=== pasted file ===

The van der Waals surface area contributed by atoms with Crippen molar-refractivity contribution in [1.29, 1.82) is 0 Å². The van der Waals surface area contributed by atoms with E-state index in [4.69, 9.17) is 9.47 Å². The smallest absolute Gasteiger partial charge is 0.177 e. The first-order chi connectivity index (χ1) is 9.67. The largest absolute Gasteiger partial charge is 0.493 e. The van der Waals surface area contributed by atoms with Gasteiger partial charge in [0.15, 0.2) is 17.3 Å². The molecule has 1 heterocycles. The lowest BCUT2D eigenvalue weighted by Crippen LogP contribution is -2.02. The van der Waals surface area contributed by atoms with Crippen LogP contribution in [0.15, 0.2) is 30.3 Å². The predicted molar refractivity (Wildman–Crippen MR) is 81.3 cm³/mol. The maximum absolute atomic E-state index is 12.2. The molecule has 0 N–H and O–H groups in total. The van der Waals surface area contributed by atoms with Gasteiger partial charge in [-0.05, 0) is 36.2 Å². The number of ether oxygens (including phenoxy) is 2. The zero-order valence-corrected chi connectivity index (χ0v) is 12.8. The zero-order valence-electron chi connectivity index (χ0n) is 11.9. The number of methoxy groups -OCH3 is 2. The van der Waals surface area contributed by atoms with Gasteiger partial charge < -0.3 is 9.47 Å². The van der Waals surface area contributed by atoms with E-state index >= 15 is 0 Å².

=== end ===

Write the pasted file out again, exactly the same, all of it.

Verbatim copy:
The van der Waals surface area contributed by atoms with Crippen molar-refractivity contribution in [1.29, 1.82) is 0 Å². The van der Waals surface area contributed by atoms with E-state index in [4.69, 9.17) is 9.47 Å². The smallest absolute Gasteiger partial charge is 0.177 e. The first-order chi connectivity index (χ1) is 9.67. The largest absolute Gasteiger partial charge is 0.493 e. The van der Waals surface area contributed by atoms with Gasteiger partial charge in [0.15, 0.2) is 17.3 Å². The molecule has 1 heterocycles. The lowest BCUT2D eigenvalue weighted by Crippen LogP contribution is -2.02. The van der Waals surface area contributed by atoms with Crippen LogP contribution in [0.15, 0.2) is 30.3 Å². The predicted molar refractivity (Wildman–Crippen MR) is 81.3 cm³/mol. The maximum absolute atomic E-state index is 12.2. The molecule has 0 N–H and O–H groups in total. The van der Waals surface area contributed by atoms with Gasteiger partial charge in [-0.05, 0) is 36.2 Å². The number of ether oxygens (including phenoxy) is 2. The zero-order valence-corrected chi connectivity index (χ0v) is 12.8. The zero-order valence-electron chi connectivity index (χ0n) is 11.9. The number of methoxy groups -OCH3 is 2. The van der Waals surface area contributed by atoms with Gasteiger partial charge < -0.3 is 9.47 Å². The van der Waals surface area contributed by atoms with E-state index >= 15 is 0 Å².